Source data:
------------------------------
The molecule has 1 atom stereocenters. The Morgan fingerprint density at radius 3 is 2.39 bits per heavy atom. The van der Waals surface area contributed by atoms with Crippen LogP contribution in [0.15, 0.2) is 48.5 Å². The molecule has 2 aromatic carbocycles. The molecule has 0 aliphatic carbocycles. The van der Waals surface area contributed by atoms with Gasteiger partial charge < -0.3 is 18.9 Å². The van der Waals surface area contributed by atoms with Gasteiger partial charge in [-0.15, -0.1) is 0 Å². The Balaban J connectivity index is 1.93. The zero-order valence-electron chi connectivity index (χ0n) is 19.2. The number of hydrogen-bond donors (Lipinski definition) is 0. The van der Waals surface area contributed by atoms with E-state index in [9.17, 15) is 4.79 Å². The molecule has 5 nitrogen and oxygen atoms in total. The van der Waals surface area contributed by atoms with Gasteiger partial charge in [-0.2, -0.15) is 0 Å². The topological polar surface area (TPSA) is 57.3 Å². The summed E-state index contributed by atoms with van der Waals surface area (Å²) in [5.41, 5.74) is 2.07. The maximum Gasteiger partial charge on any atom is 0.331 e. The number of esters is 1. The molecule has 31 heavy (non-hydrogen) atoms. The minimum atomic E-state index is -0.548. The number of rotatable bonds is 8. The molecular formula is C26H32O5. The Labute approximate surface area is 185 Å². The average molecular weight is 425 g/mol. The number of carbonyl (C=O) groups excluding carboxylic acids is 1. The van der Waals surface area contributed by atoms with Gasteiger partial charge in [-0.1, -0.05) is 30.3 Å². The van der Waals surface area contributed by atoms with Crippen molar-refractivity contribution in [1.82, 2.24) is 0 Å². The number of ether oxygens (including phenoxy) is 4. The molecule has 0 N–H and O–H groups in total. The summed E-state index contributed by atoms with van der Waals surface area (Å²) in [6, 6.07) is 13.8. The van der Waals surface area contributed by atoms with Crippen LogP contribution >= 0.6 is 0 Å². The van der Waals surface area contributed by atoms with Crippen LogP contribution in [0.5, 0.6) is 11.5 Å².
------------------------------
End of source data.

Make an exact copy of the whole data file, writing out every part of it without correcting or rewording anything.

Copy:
The molecule has 1 atom stereocenters. The Morgan fingerprint density at radius 3 is 2.39 bits per heavy atom. The van der Waals surface area contributed by atoms with Crippen LogP contribution in [0.15, 0.2) is 48.5 Å². The molecule has 2 aromatic carbocycles. The molecule has 0 aliphatic carbocycles. The van der Waals surface area contributed by atoms with Gasteiger partial charge < -0.3 is 18.9 Å². The van der Waals surface area contributed by atoms with Gasteiger partial charge in [-0.15, -0.1) is 0 Å². The Balaban J connectivity index is 1.93. The zero-order valence-electron chi connectivity index (χ0n) is 19.2. The number of hydrogen-bond donors (Lipinski definition) is 0. The van der Waals surface area contributed by atoms with E-state index in [9.17, 15) is 4.79 Å². The molecule has 5 nitrogen and oxygen atoms in total. The van der Waals surface area contributed by atoms with Gasteiger partial charge in [-0.2, -0.15) is 0 Å². The topological polar surface area (TPSA) is 57.3 Å². The summed E-state index contributed by atoms with van der Waals surface area (Å²) in [5.41, 5.74) is 2.07. The maximum Gasteiger partial charge on any atom is 0.331 e. The number of esters is 1. The molecule has 31 heavy (non-hydrogen) atoms. The minimum atomic E-state index is -0.548. The number of rotatable bonds is 8. The molecular formula is C26H32O5. The Labute approximate surface area is 185 Å². The average molecular weight is 425 g/mol. The number of carbonyl (C=O) groups excluding carboxylic acids is 1. The van der Waals surface area contributed by atoms with Gasteiger partial charge in [-0.1, -0.05) is 30.3 Å². The van der Waals surface area contributed by atoms with Crippen molar-refractivity contribution in [1.82, 2.24) is 0 Å². The number of ether oxygens (including phenoxy) is 4. The molecule has 0 N–H and O–H groups in total. The summed E-state index contributed by atoms with van der Waals surface area (Å²) in [6, 6.07) is 13.8. The van der Waals surface area contributed by atoms with Crippen LogP contribution >= 0.6 is 0 Å². The van der Waals surface area contributed by atoms with Crippen LogP contribution in [0.5, 0.6) is 11.5 Å².